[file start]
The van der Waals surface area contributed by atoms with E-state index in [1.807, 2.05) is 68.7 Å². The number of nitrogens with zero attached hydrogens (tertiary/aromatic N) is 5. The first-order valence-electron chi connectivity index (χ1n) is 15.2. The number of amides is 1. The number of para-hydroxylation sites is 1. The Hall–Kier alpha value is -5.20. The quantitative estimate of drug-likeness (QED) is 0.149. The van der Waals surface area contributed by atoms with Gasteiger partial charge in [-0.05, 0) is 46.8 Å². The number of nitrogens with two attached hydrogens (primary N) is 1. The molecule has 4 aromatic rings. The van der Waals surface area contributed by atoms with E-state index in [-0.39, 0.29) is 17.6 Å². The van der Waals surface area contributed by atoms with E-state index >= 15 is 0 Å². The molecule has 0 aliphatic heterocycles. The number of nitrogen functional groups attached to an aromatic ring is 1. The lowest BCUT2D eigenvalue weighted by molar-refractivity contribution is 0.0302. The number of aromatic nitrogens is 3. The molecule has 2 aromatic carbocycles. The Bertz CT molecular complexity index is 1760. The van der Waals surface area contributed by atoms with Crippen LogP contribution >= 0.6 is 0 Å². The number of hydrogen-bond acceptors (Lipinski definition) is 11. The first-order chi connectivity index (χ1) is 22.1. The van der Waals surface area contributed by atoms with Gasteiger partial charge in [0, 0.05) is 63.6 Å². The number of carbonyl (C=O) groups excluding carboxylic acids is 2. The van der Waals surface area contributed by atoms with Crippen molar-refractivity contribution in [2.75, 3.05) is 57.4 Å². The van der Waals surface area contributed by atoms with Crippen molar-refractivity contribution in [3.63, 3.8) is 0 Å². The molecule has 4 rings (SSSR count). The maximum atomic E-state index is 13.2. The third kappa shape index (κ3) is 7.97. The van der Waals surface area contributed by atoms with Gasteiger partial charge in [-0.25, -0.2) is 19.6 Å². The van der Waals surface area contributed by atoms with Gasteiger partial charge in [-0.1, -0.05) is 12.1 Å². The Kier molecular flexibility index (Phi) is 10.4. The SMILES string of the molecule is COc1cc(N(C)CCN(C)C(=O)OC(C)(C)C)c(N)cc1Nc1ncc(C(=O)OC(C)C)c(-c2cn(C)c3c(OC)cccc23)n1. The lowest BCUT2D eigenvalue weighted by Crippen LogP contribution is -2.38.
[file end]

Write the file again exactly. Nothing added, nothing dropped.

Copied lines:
The van der Waals surface area contributed by atoms with E-state index in [1.807, 2.05) is 68.7 Å². The number of nitrogens with zero attached hydrogens (tertiary/aromatic N) is 5. The first-order valence-electron chi connectivity index (χ1n) is 15.2. The number of amides is 1. The number of para-hydroxylation sites is 1. The Hall–Kier alpha value is -5.20. The quantitative estimate of drug-likeness (QED) is 0.149. The van der Waals surface area contributed by atoms with Gasteiger partial charge in [-0.05, 0) is 46.8 Å². The number of nitrogens with two attached hydrogens (primary N) is 1. The molecule has 4 aromatic rings. The van der Waals surface area contributed by atoms with E-state index in [-0.39, 0.29) is 17.6 Å². The van der Waals surface area contributed by atoms with E-state index >= 15 is 0 Å². The molecule has 0 aliphatic heterocycles. The number of nitrogen functional groups attached to an aromatic ring is 1. The lowest BCUT2D eigenvalue weighted by molar-refractivity contribution is 0.0302. The number of aromatic nitrogens is 3. The molecule has 2 aromatic carbocycles. The Bertz CT molecular complexity index is 1760. The van der Waals surface area contributed by atoms with Crippen LogP contribution >= 0.6 is 0 Å². The number of hydrogen-bond acceptors (Lipinski definition) is 11. The first-order chi connectivity index (χ1) is 22.1. The van der Waals surface area contributed by atoms with Gasteiger partial charge in [0, 0.05) is 63.6 Å². The number of carbonyl (C=O) groups excluding carboxylic acids is 2. The van der Waals surface area contributed by atoms with Crippen molar-refractivity contribution in [2.75, 3.05) is 57.4 Å². The van der Waals surface area contributed by atoms with Crippen molar-refractivity contribution in [3.63, 3.8) is 0 Å². The molecule has 4 rings (SSSR count). The maximum atomic E-state index is 13.2. The third kappa shape index (κ3) is 7.97. The van der Waals surface area contributed by atoms with Gasteiger partial charge in [-0.25, -0.2) is 19.6 Å². The van der Waals surface area contributed by atoms with Gasteiger partial charge in [-0.1, -0.05) is 12.1 Å². The Kier molecular flexibility index (Phi) is 10.4. The SMILES string of the molecule is COc1cc(N(C)CCN(C)C(=O)OC(C)(C)C)c(N)cc1Nc1ncc(C(=O)OC(C)C)c(-c2cn(C)c3c(OC)cccc23)n1. The lowest BCUT2D eigenvalue weighted by Crippen LogP contribution is -2.38.